At the museum's door, before stepping into the brisk blast of D.C. wind, I collected literature from a display. One of the sheets asked, "What Can I Do?" On the reverse, it screamed, "Genocide Emergency: Darfur, Sudan."
I studied it. Knew it meant I had to safeguard it, though for what I didn't rightly know just then.
But later, much later, after I returned home, in an instant, when my eyes read the words again, I knew: it was as if Spirit whispered, "Speak and write of this tragedy. Be not silenced. I am with you always." Listening with my heart, with every fiber of my being in that epiphanous moment, I knew why I'd travelled to D.C. I would speak and write. Things I did passionately. I understood that change had come to the golden existence of the Golden Goddess.
In earnest, I wondered what I should do from there, but that was already done also. I'd enjoyed my visit: laughing, eating, visiting, sightseeing, laying up cherished memories. With the luscious week behind me, and the Holocaust fact sheet on my office desk, I awaited Divine intervention, the Darfur misery having returned with me.
Once home, checking my e-mails (something I adore), I discovered my beautiful, poetic sisterfriend Imani, who organizes the Akoma Book Club, was leading a book discussion at Charis Books & More on the Valentine Saturday. The book was Halima Bashir's TEARS OF THE DESERT: A Memoir of Survival in Darfur. I stared at the words, knowing I was on purpose, knowing that the Divine guides this golden life, knowing that I will attend after my "A Raisin in the Sun" audition in Decatur.
All of my life I had strolled the Red Carpet to this NOW. Thus, I dared not shrink from its grave responsibility. After all, I asked for it, longing to know, deep within where I have cultivated the art of listening to my inner voice, for something that will allow me to use my talents in the serve of others.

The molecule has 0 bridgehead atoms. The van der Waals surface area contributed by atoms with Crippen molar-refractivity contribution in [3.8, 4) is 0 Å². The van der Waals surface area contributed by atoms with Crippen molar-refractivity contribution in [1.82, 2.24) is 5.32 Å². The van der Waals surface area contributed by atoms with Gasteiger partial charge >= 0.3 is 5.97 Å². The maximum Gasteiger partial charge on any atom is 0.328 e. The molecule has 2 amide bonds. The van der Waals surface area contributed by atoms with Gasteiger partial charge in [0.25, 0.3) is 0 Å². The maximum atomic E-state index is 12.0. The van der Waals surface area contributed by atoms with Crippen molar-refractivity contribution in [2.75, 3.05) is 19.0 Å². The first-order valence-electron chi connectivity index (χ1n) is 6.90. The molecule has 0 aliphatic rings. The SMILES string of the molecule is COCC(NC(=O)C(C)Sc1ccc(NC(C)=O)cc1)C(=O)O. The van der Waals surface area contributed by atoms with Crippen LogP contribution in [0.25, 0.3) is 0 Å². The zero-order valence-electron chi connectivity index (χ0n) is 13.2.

This day, I vow to speak for women and girls who cannot speak for themselves. I vow to paint a canvas of their stories for the world's stage. I will sing a song of healing and love. I will recite poems of peace. I will do what I can to expose the atrocities of genocide, especially as it is perpetrated against women and girls across Africa and the globe.
My life is golden because I care...
So I bid you to allow Halima's beautiful voice to take you into the desert of the Sudan. Find there her proud Zaghawa people, who are known for being fierce warriors yet welcoming to visitors. Warm to the recollections of her family: Grandma Sumah's fierceness, and her baby brother Omer's same fierceness, and her brother Mo's gentleness. Cringe and cry with her at her "cutting time," the subject of a coming blog.
Halima's father, Abdul, nicknamed her "Rathebe," after a famous and spirited South African singer, Dolly Rathebe, who sang of the suffering of black Africans at the hands of people who believed they were better than them. A modern day Anne Frank, Halima lived up to this nickname. She did the same with the name Halima, the village Medicine Woman's name. Her father, possibly, preternaturally, saw into the future and prepared his daughter the best he could.
With a good luck white eyelash that portended her life's role of a black African Joan of Arc, Halima took on the racist headmistress of her Arab-supported secondary school and rose to the top of her class. She was selected to study medicine, accomplishing her father's dream, but her studies were aborted, for a while, by government propaganda designed to make warriors of young scholars instead of leaders.
I will not give away the story. You must read the remainder for yourself. Simply know, it is certainly WELL worth your time. Dr. Bashir survives gang rape, a tactic of war by the government to control and fight black African rebels. The dreaded Janjaweed, Arab "evil horseman," come in the air and on horseback, mowing down the elders, pregnant women, children, men, everybody who does not make it to the safety of the surrounding forests.
You must read this lyrical tale of survival and hope and be touched to do something, anything, save turn your face away. Today Halima lives with her husband and son in London, where they are not allowed to work and lead richly productive lives. So she speaks out about the genocide in her homeland in every way she can.
Who is responsible for this failure to act against genocide? she poses in the book's Epilogue. The international community, she proposes, for lending a deaf ear, failing to organize and deploy a peacekeeping force. The Khartoum Government, the National Congress Party, that does nothing to halt the genocide, only fan its horrific flames. And, sadly, China supports the Sudanese regime, Bashir writes, by empowering Khartoum to defy the international community. Why? Oil. China reaps oil bounty from the Sudan and is the country's "largest single investor today." Bashir notes "Much of the petro-dollars that China pays to Sudan for oil is returned to China in arms purchases."
Interesting? Yes, I should think so...
Halima has not discovered word of her family since her father died in a Janjaweed attack on their village.
Peace be unto you.